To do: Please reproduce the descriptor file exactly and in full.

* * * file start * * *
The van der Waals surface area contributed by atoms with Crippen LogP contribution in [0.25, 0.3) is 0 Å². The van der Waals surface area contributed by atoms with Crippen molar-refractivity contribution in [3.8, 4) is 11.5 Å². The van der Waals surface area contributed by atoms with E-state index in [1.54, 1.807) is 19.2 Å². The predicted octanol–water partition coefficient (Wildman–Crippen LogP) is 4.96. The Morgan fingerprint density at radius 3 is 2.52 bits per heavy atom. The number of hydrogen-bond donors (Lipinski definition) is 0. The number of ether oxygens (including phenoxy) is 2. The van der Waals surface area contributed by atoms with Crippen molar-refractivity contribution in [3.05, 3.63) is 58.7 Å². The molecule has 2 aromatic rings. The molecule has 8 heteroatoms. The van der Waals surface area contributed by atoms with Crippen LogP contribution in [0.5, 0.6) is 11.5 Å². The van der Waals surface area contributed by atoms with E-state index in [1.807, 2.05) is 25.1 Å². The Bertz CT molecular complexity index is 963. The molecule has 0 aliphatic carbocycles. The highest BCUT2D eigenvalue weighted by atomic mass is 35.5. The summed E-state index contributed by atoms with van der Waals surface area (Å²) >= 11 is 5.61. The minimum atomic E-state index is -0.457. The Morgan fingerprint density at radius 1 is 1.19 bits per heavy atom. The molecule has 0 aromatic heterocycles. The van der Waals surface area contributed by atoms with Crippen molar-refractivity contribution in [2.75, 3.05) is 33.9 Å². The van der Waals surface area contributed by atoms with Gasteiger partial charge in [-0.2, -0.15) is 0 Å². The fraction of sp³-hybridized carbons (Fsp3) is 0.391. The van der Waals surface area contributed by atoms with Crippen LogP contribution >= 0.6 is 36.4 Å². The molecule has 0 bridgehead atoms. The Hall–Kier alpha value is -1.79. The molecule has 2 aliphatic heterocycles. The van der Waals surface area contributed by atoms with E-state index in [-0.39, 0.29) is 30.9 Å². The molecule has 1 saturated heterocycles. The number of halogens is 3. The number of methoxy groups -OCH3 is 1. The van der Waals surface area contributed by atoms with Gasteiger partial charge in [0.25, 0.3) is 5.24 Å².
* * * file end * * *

The van der Waals surface area contributed by atoms with Crippen LogP contribution in [0.25, 0.3) is 0 Å². The van der Waals surface area contributed by atoms with Crippen molar-refractivity contribution in [3.8, 4) is 11.5 Å². The van der Waals surface area contributed by atoms with E-state index in [1.54, 1.807) is 19.2 Å². The predicted octanol–water partition coefficient (Wildman–Crippen LogP) is 4.96. The Morgan fingerprint density at radius 3 is 2.52 bits per heavy atom. The number of hydrogen-bond donors (Lipinski definition) is 0. The number of ether oxygens (including phenoxy) is 2. The van der Waals surface area contributed by atoms with Crippen molar-refractivity contribution in [3.05, 3.63) is 58.7 Å². The molecule has 2 aromatic rings. The molecule has 8 heteroatoms. The van der Waals surface area contributed by atoms with Crippen LogP contribution in [0.5, 0.6) is 11.5 Å². The van der Waals surface area contributed by atoms with E-state index in [1.807, 2.05) is 25.1 Å². The Bertz CT molecular complexity index is 963. The molecule has 0 aliphatic carbocycles. The highest BCUT2D eigenvalue weighted by atomic mass is 35.5. The summed E-state index contributed by atoms with van der Waals surface area (Å²) >= 11 is 5.61. The minimum atomic E-state index is -0.457. The Morgan fingerprint density at radius 1 is 1.19 bits per heavy atom. The molecule has 0 aromatic heterocycles. The van der Waals surface area contributed by atoms with Crippen molar-refractivity contribution in [2.75, 3.05) is 33.9 Å². The van der Waals surface area contributed by atoms with Gasteiger partial charge in [-0.2, -0.15) is 0 Å². The fraction of sp³-hybridized carbons (Fsp3) is 0.391. The van der Waals surface area contributed by atoms with Crippen LogP contribution >= 0.6 is 36.4 Å². The molecule has 0 bridgehead atoms. The Hall–Kier alpha value is -1.79. The molecule has 2 aliphatic heterocycles. The van der Waals surface area contributed by atoms with E-state index in [-0.39, 0.29) is 30.9 Å². The molecule has 1 saturated heterocycles. The number of halogens is 3. The number of methoxy groups -OCH3 is 1. The van der Waals surface area contributed by atoms with Gasteiger partial charge in [0.25, 0.3) is 5.24 Å².